Date of Award
Open Access Thesis
Languages, Literatures and Cultures
Identity formation is a reoccurring theme in an increasingly global world. Monolingualism and monoculturalism is no longer a possible in a global world. Like greater society, should contemporary literature not also argue for a multilingual, multicultural society? South Tyrol, a province that experienced Nazism and Fascism, control by both Mussolini and Hitler, pitted ethnic German and ethnic Italian speakers against one another. Today, since the founding of Schengen Europe eradicated border controls between Austria and Italy in 1997. South Tyrol is officially trilingual, with German, Italian, and Ladin1 being the official languages, and in recent years, has taken in a substantial number of immigrants from outside Europe, further problematizing the conundrum of what it means to be South Tyrolean.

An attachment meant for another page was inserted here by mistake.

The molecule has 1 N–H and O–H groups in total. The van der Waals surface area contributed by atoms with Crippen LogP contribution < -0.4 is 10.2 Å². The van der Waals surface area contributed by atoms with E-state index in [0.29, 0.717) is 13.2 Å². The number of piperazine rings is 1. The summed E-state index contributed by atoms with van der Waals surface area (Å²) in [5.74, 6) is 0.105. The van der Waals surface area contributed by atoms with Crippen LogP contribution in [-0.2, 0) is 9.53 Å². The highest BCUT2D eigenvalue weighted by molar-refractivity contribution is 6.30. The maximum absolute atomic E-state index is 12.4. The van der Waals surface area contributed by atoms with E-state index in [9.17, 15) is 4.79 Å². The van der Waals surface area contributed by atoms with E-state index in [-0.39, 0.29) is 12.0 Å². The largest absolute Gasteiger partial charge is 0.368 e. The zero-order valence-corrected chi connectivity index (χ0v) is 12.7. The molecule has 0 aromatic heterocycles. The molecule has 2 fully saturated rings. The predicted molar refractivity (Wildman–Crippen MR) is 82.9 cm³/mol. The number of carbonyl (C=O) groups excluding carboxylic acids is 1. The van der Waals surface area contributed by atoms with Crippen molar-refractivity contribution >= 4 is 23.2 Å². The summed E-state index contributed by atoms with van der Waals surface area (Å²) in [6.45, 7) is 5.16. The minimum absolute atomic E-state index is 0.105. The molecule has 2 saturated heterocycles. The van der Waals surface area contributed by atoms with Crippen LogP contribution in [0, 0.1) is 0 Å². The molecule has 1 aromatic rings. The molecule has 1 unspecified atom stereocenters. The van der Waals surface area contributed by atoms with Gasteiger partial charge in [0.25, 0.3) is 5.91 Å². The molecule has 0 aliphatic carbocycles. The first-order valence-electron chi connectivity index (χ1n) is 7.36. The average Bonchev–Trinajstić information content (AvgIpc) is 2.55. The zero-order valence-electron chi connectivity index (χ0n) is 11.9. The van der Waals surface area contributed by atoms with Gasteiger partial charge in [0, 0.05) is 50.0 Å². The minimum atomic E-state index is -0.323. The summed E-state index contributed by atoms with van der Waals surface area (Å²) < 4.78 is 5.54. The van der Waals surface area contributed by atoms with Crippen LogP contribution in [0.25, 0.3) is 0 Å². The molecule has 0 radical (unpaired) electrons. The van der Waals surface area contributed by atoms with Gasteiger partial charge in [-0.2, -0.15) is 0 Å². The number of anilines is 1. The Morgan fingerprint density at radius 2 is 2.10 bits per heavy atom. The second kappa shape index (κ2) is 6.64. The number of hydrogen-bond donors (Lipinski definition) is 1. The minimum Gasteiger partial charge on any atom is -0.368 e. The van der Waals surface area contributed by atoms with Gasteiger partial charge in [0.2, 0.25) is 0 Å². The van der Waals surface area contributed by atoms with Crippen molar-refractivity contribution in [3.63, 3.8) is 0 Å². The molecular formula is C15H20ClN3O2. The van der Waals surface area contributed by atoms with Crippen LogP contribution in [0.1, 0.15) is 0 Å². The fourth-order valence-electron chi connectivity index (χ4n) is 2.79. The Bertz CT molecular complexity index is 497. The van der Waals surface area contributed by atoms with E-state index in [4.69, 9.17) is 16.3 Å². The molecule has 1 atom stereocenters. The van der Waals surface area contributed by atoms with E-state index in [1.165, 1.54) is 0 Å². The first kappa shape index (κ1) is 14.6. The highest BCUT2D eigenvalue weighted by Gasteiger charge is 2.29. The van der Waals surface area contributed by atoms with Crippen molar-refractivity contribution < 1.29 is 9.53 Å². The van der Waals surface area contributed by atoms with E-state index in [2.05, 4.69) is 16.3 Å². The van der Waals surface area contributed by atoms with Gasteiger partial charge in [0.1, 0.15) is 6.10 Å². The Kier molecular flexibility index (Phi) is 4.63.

This project is the beginning of an attempt to fulfill a gap in our understanding of how South Tyrolean literature grapples with conundrums of contemporary identity. Do German-language authors express remorse for a lost Heimat? Do Italian-language authors cast all German speakers as Nazi sympathizers? I argue that none of this is the case, but instead, South Tyrolean literature in both German and Italian collectively argue for a multilingual, multicultural paradigm, criticizing xenophobia. Eva dorme (Eva sleeps)(2010) by Francesca Melandri, Stillbach oder die Sehnsucht (Roman Elegy) (2011) by Sabine Gruber, and Die Walsche (The Italian) (1982) by Joseph Zoderer are the three novels I examine. Finally, if given more attention, this minor South Tyrolean literature can reach the world literary market, educating the world reader to embrace multilingualism and multiculturalism. By appealing to conventions of the popular novel, and admittingly, with greater promotion and translation, contemporary South Tyrolean literature can act as a model for embracing multilingualism and multiculturalism.
Parry, A. L.(2022). A New South Tyrol: The Multilingual, Multicultural Society. (Master's thesis). Retrieved from https://scholarcommons.sc.edu/etd/6797